In the past, other courts have read the two sentences of Article 14 as separate statements: the first guaranteeing the Forest Preserve is kept as “wild forest lands,” the second banning the destruction of timber on those lands. This bifurcated reading means the courts have at times found an action constitutional under one portion of Article 14 and unconstitutional under the other.

Though the verdict was split 4-2, all justices on the Court of Appeals rejected that bifurcated reading and agreed with the unified reading of the clause in the precedent-setting 1930 case Association for Protection of Adirondacks v. MacDonald. In that case, an environmental group successfully sued to stop a bobsled run for the 1932 Winter Olympics from being built in the state-owned Sentinel Range near Lake Placid. That run was eventually built on private land.

“The two sentences of this provision are interrelated,” Justice Leslie Stein wrote in her dissenting opinion.

The majority and dissenting opinions, however, read Article 14 as one piece for two different reasons: the majority to say the Class II cutting was unconstitutional, the dissent to say it was constitutional.

Stein quoted the MacDonald ruling, which says that the Forest Preserve and Adirondack Park “are for the reasonable use and benefit of the public.”

“(This) is consistent with DEC’s ongoing efforts to provide access to the forest preserve and protect public safety, including the construction and maintenance of facilities associated with hiking and camping,” the DEC said in a statement.

The MacDonald ruling makes accommodations for public use, but with limits, saying tree cutting cannot be “material” or “substantial.” The majority in both MacDonald and this new case found the cutting reached those levels.

While the DEC didn’t like the court’s decision, it supported its methods. The state likes that the court determined if a project violates Article 14 by looking at its overall impact on the Forest Preserve.

Peter Bauer, the executive director of Protect the Adirondacks, the environmental group that sued the DEC and Adirondack Park Agency in this case, said neither has come out with a “thoughtful and considered response” to what the ruling means for their tree cutting policies. He said Protect has asked to speak with both agencies but has been denied.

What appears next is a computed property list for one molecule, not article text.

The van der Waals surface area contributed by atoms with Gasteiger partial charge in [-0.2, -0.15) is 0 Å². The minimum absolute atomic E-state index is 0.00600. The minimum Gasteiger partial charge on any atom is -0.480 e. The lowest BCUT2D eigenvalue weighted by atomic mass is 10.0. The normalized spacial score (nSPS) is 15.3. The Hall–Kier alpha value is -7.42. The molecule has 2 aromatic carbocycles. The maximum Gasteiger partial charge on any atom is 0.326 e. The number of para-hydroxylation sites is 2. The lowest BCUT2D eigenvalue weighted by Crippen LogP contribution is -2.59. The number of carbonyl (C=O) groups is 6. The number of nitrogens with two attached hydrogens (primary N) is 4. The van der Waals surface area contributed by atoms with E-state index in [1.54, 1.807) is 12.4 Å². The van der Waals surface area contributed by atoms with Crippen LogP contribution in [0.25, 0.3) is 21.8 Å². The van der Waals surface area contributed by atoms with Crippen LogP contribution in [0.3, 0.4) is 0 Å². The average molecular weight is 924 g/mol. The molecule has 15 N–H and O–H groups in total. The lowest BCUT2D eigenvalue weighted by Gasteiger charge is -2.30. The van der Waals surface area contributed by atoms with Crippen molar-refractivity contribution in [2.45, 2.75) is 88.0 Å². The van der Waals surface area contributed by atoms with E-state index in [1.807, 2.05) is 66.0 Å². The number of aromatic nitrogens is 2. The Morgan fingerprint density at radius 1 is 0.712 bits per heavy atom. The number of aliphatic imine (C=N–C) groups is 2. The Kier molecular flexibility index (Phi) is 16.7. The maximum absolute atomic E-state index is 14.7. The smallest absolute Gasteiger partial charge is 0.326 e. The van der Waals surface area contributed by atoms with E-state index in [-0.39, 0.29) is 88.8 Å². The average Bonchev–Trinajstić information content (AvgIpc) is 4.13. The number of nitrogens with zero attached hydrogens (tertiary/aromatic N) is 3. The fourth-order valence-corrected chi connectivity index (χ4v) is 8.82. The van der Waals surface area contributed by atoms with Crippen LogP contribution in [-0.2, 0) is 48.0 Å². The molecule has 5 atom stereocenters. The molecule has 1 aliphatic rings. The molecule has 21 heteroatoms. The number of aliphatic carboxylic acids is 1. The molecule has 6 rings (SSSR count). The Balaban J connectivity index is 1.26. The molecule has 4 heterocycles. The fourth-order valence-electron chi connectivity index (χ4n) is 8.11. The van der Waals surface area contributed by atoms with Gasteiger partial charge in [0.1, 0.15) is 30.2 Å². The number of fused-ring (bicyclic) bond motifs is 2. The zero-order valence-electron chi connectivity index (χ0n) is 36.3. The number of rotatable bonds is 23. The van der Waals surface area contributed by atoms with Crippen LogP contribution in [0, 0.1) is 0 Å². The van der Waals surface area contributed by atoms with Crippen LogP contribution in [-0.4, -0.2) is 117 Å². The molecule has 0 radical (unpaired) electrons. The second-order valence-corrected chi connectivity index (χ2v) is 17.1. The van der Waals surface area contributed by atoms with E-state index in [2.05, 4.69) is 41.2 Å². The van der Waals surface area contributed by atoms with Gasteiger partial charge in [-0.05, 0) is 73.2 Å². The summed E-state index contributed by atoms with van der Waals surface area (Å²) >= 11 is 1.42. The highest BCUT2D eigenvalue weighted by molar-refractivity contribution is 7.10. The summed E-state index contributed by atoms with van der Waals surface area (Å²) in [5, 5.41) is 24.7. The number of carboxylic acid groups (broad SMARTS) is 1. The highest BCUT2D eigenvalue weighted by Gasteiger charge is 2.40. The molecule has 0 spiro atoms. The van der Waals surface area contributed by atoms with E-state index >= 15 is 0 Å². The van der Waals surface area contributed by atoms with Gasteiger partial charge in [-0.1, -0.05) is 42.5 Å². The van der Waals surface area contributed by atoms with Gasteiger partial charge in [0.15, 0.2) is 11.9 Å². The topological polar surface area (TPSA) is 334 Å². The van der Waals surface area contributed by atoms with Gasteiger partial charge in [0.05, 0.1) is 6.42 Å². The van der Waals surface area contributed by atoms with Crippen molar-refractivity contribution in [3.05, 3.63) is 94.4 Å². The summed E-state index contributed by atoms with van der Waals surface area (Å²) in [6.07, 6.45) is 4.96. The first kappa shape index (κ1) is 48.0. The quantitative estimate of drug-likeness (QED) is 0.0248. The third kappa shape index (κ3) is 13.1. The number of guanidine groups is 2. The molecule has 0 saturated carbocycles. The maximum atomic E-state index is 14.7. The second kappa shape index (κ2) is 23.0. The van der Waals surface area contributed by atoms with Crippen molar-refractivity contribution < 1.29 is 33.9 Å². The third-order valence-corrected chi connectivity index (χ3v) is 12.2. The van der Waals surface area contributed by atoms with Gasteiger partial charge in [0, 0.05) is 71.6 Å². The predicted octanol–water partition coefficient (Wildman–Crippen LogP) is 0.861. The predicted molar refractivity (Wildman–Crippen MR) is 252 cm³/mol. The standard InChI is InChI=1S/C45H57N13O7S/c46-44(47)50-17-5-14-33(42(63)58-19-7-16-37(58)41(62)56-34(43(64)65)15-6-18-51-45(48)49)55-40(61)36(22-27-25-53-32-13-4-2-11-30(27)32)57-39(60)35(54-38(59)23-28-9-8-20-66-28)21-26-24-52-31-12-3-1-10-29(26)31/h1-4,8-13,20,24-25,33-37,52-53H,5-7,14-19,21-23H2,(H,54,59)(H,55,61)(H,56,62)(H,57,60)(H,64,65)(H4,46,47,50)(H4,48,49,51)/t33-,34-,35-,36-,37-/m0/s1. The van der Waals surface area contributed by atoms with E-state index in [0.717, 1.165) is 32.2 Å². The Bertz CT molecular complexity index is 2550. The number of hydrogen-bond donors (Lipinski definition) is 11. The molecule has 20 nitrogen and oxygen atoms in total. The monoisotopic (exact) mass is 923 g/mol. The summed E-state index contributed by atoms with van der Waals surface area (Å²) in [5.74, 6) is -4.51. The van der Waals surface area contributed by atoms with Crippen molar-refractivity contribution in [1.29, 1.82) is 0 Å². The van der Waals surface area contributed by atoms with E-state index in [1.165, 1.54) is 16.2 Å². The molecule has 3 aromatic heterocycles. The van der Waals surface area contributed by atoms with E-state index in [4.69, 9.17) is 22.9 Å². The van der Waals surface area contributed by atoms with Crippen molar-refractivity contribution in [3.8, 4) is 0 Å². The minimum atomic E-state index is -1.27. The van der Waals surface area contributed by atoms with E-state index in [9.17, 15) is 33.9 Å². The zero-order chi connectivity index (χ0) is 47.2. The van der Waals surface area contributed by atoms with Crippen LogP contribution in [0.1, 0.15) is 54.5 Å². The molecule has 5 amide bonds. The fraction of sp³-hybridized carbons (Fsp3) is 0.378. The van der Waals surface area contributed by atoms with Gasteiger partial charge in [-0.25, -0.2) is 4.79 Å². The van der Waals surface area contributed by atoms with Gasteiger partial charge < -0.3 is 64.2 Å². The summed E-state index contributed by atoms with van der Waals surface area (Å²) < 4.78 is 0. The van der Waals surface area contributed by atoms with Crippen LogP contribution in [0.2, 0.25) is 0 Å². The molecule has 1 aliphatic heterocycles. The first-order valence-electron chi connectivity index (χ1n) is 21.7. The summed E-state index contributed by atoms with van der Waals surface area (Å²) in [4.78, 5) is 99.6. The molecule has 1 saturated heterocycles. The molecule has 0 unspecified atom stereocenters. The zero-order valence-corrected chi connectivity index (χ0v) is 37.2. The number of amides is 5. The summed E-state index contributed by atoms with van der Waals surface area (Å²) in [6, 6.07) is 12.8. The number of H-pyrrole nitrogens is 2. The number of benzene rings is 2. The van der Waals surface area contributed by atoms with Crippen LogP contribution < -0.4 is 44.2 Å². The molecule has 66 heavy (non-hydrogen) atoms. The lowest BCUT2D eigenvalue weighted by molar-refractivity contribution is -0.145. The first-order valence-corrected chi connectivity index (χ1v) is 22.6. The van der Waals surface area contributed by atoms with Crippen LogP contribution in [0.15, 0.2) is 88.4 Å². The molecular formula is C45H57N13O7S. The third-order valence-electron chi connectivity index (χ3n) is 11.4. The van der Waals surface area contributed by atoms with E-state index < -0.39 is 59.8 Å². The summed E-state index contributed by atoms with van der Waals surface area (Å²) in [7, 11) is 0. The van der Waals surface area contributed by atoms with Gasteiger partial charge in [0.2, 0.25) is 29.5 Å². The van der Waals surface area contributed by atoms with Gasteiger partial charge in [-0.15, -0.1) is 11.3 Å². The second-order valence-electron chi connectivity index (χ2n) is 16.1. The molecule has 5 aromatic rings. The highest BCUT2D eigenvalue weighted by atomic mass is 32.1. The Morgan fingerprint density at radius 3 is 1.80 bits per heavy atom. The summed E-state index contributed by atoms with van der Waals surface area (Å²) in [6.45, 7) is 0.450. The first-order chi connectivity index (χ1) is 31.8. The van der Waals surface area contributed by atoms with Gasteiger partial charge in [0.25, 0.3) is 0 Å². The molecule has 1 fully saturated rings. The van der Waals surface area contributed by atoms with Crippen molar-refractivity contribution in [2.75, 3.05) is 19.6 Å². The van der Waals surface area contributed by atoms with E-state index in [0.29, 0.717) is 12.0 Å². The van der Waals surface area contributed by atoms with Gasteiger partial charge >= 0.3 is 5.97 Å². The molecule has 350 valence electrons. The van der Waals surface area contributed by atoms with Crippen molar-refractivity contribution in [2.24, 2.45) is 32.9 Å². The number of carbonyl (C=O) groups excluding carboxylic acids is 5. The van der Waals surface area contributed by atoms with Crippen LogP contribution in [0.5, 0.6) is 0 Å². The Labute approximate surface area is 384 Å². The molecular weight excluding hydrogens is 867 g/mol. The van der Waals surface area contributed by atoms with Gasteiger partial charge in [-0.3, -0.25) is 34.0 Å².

The DEC said it works with “many stakeholders” in updating guidance.


The Court of Appeals said if New Yorkers want these snowmobile trails, they should get a constitutional amendment to Article 14 to allow the cutting.

A constitutional amendment must pass two consecutive sessions in both legislative chambers and be voted on by the majority of New Yorkers to be adopted.

After the state Olympic Regional Development Authority planned to cut trees on the Forest Preserve while upgrading its Mount Van Hoevenburg Olympic Sports Complex in 2019, green groups threatened to sue. They held back after ORDA agreed that it would seek a constitutional amendment, and agreed to reduce its cutting on state land from 3,500 trees to 1,500.

Adirondack Council Director of Communications John Sheehan said ORDA did propose this amendment in 2020, but the bill did not make it through committee on time.

This year, the Legislature has been busy with COVID-19, upcoming elections and several scandals surrounding Gov. Andrew Cuomo.

“I’ve heard there’s no appetite to look at Article 14 amendments this year,” Bauer said.

Waiting until the next legislative cycle does not change the potential timeline of these amendments because either way, their second passage of both chambers would take place in 2023. A statewide referendum would follow that.

ORDA declined to comment on this story on how the ruling might affect its future tree cutting.